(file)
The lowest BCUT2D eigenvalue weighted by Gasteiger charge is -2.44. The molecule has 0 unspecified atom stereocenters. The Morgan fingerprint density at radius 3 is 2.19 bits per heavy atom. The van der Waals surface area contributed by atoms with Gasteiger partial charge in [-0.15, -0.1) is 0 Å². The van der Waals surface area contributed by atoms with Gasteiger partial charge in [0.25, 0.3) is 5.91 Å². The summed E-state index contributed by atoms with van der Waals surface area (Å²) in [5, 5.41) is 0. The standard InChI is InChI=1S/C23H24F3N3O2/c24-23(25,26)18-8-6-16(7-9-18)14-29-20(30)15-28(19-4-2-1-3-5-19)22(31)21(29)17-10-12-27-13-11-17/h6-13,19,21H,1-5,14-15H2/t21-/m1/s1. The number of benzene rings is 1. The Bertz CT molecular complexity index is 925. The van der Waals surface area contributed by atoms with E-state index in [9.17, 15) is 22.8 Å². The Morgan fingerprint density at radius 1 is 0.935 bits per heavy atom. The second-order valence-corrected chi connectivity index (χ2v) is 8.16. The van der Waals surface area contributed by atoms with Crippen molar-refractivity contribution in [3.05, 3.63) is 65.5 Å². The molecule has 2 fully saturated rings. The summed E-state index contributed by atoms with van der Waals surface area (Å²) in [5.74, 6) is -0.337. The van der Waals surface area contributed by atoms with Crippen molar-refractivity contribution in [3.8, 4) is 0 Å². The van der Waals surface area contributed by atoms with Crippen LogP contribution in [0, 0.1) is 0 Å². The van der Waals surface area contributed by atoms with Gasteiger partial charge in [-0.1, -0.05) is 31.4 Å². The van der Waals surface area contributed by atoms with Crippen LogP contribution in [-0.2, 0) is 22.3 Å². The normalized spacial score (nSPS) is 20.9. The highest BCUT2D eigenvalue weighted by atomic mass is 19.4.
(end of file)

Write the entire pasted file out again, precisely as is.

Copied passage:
The lowest BCUT2D eigenvalue weighted by Gasteiger charge is -2.44. The molecule has 0 unspecified atom stereocenters. The Morgan fingerprint density at radius 3 is 2.19 bits per heavy atom. The van der Waals surface area contributed by atoms with Gasteiger partial charge in [-0.15, -0.1) is 0 Å². The van der Waals surface area contributed by atoms with Gasteiger partial charge in [0.25, 0.3) is 5.91 Å². The summed E-state index contributed by atoms with van der Waals surface area (Å²) in [5, 5.41) is 0. The standard InChI is InChI=1S/C23H24F3N3O2/c24-23(25,26)18-8-6-16(7-9-18)14-29-20(30)15-28(19-4-2-1-3-5-19)22(31)21(29)17-10-12-27-13-11-17/h6-13,19,21H,1-5,14-15H2/t21-/m1/s1. The number of benzene rings is 1. The Bertz CT molecular complexity index is 925. The van der Waals surface area contributed by atoms with E-state index in [9.17, 15) is 22.8 Å². The Morgan fingerprint density at radius 1 is 0.935 bits per heavy atom. The second-order valence-corrected chi connectivity index (χ2v) is 8.16. The van der Waals surface area contributed by atoms with Crippen molar-refractivity contribution in [3.05, 3.63) is 65.5 Å². The molecule has 2 fully saturated rings. The summed E-state index contributed by atoms with van der Waals surface area (Å²) in [5.74, 6) is -0.337. The van der Waals surface area contributed by atoms with Crippen molar-refractivity contribution in [3.8, 4) is 0 Å². The van der Waals surface area contributed by atoms with Crippen LogP contribution in [0, 0.1) is 0 Å². The van der Waals surface area contributed by atoms with Gasteiger partial charge in [-0.1, -0.05) is 31.4 Å². The van der Waals surface area contributed by atoms with Crippen LogP contribution in [-0.2, 0) is 22.3 Å². The normalized spacial score (nSPS) is 20.9. The highest BCUT2D eigenvalue weighted by atomic mass is 19.4.